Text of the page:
The University of Michigan Biological Station (UMBS) was founded in 1909.
Response of soil biota to elevated atmospheric CO2 in poplar model systems
|Title||Response of soil biota to elevated atmospheric CO2 in poplar model systems|
|Publication Type||Journal Article|
|Year of Publication||1998|
|Authors||Lussenhop J, Treonis A, Curtis PS, Teeri JA, Vogel CS|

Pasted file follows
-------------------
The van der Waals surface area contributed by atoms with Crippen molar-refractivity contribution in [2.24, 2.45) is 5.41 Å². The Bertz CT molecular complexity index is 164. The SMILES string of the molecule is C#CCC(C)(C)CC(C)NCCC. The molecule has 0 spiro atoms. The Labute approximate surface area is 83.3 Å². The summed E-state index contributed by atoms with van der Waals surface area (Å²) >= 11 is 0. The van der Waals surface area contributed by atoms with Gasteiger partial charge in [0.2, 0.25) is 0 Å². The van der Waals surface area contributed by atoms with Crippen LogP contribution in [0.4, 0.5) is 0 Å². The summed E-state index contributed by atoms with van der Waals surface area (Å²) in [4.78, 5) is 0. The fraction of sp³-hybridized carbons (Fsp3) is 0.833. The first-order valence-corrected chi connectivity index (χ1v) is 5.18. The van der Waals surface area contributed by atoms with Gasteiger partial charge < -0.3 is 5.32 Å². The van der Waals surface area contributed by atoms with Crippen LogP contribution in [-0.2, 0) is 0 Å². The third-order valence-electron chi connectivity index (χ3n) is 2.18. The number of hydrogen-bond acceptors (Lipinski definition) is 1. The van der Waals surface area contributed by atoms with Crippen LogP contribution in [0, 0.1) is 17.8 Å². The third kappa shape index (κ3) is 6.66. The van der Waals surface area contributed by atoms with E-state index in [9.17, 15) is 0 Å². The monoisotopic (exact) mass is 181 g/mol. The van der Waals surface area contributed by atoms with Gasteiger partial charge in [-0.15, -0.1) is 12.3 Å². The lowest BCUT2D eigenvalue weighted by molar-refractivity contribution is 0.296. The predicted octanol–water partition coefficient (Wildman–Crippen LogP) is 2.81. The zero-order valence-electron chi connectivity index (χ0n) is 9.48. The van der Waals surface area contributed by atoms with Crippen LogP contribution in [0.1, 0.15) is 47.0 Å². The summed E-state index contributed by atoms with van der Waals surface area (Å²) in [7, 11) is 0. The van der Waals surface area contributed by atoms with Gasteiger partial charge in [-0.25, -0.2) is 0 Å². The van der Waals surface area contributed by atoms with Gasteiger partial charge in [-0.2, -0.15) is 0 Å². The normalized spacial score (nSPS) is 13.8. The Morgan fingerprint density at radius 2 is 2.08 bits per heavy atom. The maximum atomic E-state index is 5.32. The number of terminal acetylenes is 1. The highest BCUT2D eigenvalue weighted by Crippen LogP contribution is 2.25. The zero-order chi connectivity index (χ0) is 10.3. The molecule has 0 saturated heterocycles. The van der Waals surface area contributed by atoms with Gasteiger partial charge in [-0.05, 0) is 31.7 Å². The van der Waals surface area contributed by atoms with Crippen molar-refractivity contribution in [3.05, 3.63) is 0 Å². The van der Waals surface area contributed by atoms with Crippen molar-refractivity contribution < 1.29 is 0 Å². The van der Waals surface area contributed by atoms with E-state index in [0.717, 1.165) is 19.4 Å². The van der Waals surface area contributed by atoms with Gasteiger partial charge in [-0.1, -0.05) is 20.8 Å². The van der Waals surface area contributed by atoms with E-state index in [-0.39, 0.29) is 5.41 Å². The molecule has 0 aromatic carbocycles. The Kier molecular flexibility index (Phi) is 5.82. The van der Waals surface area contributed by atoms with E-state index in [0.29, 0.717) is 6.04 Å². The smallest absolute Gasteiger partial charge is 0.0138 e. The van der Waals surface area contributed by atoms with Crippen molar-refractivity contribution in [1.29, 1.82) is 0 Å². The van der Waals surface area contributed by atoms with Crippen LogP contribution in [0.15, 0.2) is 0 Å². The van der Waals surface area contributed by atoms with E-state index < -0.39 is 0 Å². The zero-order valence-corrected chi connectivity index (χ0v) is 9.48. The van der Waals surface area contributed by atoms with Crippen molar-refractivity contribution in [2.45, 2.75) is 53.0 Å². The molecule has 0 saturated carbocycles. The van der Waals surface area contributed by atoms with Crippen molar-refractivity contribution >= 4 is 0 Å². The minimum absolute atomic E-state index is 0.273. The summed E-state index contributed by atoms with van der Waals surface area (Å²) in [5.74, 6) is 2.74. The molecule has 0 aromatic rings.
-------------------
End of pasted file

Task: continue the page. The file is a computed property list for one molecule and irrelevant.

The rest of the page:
We tested the hypotheses that increased belowground allocation of carbon by hybrid poplar saplings grown under elevated atmospheric CO2 would increase mass or turnover of soil biota in bulk but not in rhizosphere soil. Hybrid poplar saplings (Populus x euramericana cv. Eugenei) were grown for 5 months in open-bottom root boxes at UMBS in northern, lower Michigan. The experimental design was a randomized-block design with factorial combinations of high or low soil N and ambient (34 Pa) or elevated (69 Pa) CO2 in five blocks. Rhizosphere microbial biomass carbon was 1.7 times greater in high-than in low-N soil, and did not respond to elevated CO2. The density of protozoa did not respond to soil N but increased marginally (P < 0.06) under elevated CO2. Only in high-N soil did arbuscular mycorrhizal fungi and microarthropods respond to CO2. In high-N soil, arbuscular mycorrhizal root mass was twice as great, and extramatrical hyphae were 11% longer in elevated than in ambient CO2 treatments. Microarthropod density and activity were determined in situ using minirhizotrons. Microarthropod density did not change in response to elevated CO2, but in high-N soil, microarthropods were more strongly associated with fine roots under elevated than ambient treatments. Overall, in contrast to the hypotheses, the strongest response to elevated atmospheric CO2 was in the rhizosphere where (1) unchanged microbial biomass and greater numbers of protozoa (P<0.06) suggested faster bacterial turnover, (2) arbuscular mycorrhizal root length increased, and (3) the number of microarthorpods observed on fine roots rose.